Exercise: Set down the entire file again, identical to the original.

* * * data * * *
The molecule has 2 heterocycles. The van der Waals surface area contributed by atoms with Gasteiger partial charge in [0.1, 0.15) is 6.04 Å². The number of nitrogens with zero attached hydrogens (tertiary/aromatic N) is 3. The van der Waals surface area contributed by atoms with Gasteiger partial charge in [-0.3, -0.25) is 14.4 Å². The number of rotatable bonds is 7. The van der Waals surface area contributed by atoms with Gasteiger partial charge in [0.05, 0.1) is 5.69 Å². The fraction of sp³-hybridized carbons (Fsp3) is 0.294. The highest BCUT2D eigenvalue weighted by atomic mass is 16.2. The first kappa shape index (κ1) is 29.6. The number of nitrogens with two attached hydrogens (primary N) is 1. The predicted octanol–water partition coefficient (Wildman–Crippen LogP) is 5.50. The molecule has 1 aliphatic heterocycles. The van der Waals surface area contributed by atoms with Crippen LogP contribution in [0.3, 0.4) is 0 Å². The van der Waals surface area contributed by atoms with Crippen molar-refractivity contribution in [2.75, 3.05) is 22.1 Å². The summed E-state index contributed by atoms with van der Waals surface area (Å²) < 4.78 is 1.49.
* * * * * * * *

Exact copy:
The molecule has 2 heterocycles. The van der Waals surface area contributed by atoms with Gasteiger partial charge in [0.1, 0.15) is 6.04 Å². The number of nitrogens with zero attached hydrogens (tertiary/aromatic N) is 3. The van der Waals surface area contributed by atoms with Gasteiger partial charge in [-0.3, -0.25) is 14.4 Å². The number of rotatable bonds is 7. The van der Waals surface area contributed by atoms with Gasteiger partial charge in [0.05, 0.1) is 5.69 Å². The fraction of sp³-hybridized carbons (Fsp3) is 0.294. The highest BCUT2D eigenvalue weighted by atomic mass is 16.2. The first kappa shape index (κ1) is 29.6. The number of nitrogens with two attached hydrogens (primary N) is 1. The predicted octanol–water partition coefficient (Wildman–Crippen LogP) is 5.50. The molecule has 1 aliphatic heterocycles. The van der Waals surface area contributed by atoms with Crippen LogP contribution in [0.3, 0.4) is 0 Å². The van der Waals surface area contributed by atoms with Crippen molar-refractivity contribution in [2.75, 3.05) is 22.1 Å². The summed E-state index contributed by atoms with van der Waals surface area (Å²) < 4.78 is 1.49.